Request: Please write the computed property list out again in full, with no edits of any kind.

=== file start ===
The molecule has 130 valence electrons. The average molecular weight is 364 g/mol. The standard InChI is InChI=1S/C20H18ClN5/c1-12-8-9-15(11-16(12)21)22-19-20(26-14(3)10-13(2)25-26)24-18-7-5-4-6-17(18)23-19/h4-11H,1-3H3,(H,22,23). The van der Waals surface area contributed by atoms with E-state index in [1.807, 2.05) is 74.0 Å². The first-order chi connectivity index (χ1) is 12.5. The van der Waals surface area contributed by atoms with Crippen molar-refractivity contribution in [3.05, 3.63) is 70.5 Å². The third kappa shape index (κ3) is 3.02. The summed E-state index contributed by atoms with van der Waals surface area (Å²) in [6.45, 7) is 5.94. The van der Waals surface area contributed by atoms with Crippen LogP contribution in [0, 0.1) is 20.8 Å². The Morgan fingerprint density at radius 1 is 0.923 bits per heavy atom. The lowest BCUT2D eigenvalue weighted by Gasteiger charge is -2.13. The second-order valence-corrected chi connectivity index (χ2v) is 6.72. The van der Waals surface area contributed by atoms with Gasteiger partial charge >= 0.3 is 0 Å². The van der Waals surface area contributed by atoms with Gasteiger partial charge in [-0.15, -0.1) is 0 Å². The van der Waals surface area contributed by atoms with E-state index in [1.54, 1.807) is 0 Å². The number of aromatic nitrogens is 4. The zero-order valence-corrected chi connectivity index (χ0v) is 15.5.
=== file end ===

The molecule has 130 valence electrons. The average molecular weight is 364 g/mol. The standard InChI is InChI=1S/C20H18ClN5/c1-12-8-9-15(11-16(12)21)22-19-20(26-14(3)10-13(2)25-26)24-18-7-5-4-6-17(18)23-19/h4-11H,1-3H3,(H,22,23). The van der Waals surface area contributed by atoms with E-state index in [1.807, 2.05) is 74.0 Å². The first-order chi connectivity index (χ1) is 12.5. The van der Waals surface area contributed by atoms with Crippen molar-refractivity contribution in [3.05, 3.63) is 70.5 Å². The third kappa shape index (κ3) is 3.02. The summed E-state index contributed by atoms with van der Waals surface area (Å²) in [6.45, 7) is 5.94. The van der Waals surface area contributed by atoms with Crippen LogP contribution in [0, 0.1) is 20.8 Å². The Morgan fingerprint density at radius 1 is 0.923 bits per heavy atom. The lowest BCUT2D eigenvalue weighted by Gasteiger charge is -2.13. The second-order valence-corrected chi connectivity index (χ2v) is 6.72. The van der Waals surface area contributed by atoms with Gasteiger partial charge >= 0.3 is 0 Å². The van der Waals surface area contributed by atoms with Gasteiger partial charge in [-0.15, -0.1) is 0 Å². The van der Waals surface area contributed by atoms with E-state index in [1.54, 1.807) is 0 Å². The number of aromatic nitrogens is 4. The zero-order valence-corrected chi connectivity index (χ0v) is 15.5.